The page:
Forum for Science, Industry and Business

Sponsored by:     3M 
Search our Site:

 

Study discovers RX approach that reduces herpes virus infection

04.12.2014

A multi-institutional study reports an effective treatment approach to inhibit and keep latent viruses like herpes simplex from reactivating and causing disease. The work, whose lead author is the late James Hill, PhD, LSU Health New Orleans Professor and Director of Pharmacology and Infectious Disease at the LSU Eye Center, is published in the December 3, 2014, issue of Science Translational Medicine.

The research team, led by Thomas M. Kristie, PhD, Chief of the Molecular Genetics Section in the National Institute of Allergy and Infectious Diseases' Laboratory of Viral Diseases, and also included Timothy Foster, PhD, LSU Health New Orleans Associate Professor of Microbiology, Immunology & Parasitology, studied herpes simplex virus (HSV) infection in several animal models.

They found that an existing drug, tranylcypromine (TCP), blocked a protein called LSD1, which plays a major role in the initiation of herpes simplex virus infection. Current treatments require active viral replication and target late stages of infection, which has led to the development of drug resistance. This study took a different approach - targeting a drug to a protein that controls how genes are turned on and off, early in the viral replication process.

This "epigenetic" approach not only reduced symptoms, but unlike existing treatments, also reduced shedding (the release of virus particles which can transmit the virus even in the absence of symptoms) and forced the virus to remain in a latent stage, preventing its reactivation. Results indicate that even when a virus is not active, drugs modulating epigenetic changes can still treat the infection. Researchers have been pursuing epigenetic-based therapies for cancer, and this study demonstrates its potential as effective antiviral therapy, too.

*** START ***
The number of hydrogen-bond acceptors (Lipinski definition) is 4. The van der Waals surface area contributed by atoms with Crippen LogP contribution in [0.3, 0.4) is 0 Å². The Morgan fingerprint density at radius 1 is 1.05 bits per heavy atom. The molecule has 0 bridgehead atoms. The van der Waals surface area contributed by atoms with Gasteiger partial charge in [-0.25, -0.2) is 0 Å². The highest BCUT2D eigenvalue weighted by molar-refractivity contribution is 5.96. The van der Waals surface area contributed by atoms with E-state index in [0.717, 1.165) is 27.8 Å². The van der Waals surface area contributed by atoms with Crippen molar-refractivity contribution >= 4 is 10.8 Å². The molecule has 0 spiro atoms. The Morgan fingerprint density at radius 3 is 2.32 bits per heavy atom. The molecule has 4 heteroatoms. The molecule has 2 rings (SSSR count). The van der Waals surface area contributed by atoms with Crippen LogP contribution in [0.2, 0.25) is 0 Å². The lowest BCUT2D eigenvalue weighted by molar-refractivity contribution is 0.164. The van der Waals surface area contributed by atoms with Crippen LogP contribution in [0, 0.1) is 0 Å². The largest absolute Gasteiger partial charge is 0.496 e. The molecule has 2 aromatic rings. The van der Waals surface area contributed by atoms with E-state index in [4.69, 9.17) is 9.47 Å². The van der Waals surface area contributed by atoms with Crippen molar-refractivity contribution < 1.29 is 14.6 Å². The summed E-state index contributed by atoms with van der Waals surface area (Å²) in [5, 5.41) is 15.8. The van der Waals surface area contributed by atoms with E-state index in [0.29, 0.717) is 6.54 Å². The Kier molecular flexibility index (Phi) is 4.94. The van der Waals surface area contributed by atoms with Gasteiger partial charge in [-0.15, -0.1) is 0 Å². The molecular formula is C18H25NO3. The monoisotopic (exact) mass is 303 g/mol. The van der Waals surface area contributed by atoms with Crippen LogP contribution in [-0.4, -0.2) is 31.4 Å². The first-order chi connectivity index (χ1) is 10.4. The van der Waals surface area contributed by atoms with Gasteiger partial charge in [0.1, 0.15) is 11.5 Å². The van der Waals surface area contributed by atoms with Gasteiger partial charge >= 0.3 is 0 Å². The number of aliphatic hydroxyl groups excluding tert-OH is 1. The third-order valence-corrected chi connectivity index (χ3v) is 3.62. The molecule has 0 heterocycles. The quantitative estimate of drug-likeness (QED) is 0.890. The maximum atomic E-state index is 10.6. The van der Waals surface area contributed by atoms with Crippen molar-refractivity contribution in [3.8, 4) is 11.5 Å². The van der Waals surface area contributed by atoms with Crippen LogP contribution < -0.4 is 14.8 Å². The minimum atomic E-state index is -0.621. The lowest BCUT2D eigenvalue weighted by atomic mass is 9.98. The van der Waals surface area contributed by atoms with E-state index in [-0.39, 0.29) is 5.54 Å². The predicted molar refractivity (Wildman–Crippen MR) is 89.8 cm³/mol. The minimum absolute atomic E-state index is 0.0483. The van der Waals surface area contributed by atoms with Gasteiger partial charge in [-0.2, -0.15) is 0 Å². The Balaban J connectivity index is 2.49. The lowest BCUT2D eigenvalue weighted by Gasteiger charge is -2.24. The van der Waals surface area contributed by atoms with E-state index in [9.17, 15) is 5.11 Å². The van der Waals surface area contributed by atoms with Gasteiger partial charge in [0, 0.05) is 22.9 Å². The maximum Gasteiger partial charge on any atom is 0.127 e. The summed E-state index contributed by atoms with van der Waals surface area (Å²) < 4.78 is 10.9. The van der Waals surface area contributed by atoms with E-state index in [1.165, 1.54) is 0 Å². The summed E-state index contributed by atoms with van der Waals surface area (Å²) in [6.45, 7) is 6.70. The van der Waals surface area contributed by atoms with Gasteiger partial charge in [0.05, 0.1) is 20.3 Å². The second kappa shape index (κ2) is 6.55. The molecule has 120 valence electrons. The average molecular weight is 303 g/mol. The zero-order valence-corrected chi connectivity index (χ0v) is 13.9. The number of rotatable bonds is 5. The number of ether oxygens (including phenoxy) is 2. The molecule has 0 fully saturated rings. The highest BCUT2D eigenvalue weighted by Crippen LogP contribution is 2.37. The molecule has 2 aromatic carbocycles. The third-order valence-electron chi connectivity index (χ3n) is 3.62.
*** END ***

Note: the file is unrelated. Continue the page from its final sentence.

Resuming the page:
A high percentage of the human population is infected with the herpes simplex virus and carries the virus in a latent state. After the initial infection, HSV typically goes dormant in cells where it remains. It can then reactivate with a recurrence of symptoms. Even when latent, asymptomatic shedding of the virus continues its transmission.

Neonatal HSV infections can result in death or developmental-neurological issues. HSV eye infections and recurrences are the leading viral cause of infectious blindness or the need for corneal transplants. In addition, along with other herpesviruses, HSV is a complicating factor in immunosuppressed individuals and is a cofactor in HIV transmission.

Although he died before the study was published, LSU Health New Orleans professor Dr. James M. Hill participated in the research. "Dr. Hill was a distinguished and respected herpesvirologist/animal model scientist who passed away approximately a year ago," notes Dr. Foster. "He is lead author on this manuscript due to both his contributions to the work and out of honor and respect for his contributions to the field and all of us involved."

In addition to researchers from the National Institutes of Health and LSU Health New Orleans, scientists from the Food and Drug Administration, Harvard Medical School, Cincinnati Children's

Hospital Medical Center and the University of Alabama Birmingham also participated. The research was supported by grants from the National Institute of Allergy and

Infectious Diseases, National Eye Institute, Research to Prevent Blindness Senior Investigator Award, LSU Health Sciences Center New Orleans, the Louisiana Lions Eye Foundation and U.S. Food and Drug Administration Intramural Funding.

LSU Health Sciences Center New Orleans educates Louisiana's health care professionals. The state's health university leader, LSU Health New Orleans includes a School of Medicine, the state's only School of Dentistry, Louisiana's only public School of Public Health, and Schools of Allied Health Professions, Nursing, and Graduate Studies. LSU Health New Orleans faculty take care of patients in public and private hospitals and clinics throughout the region.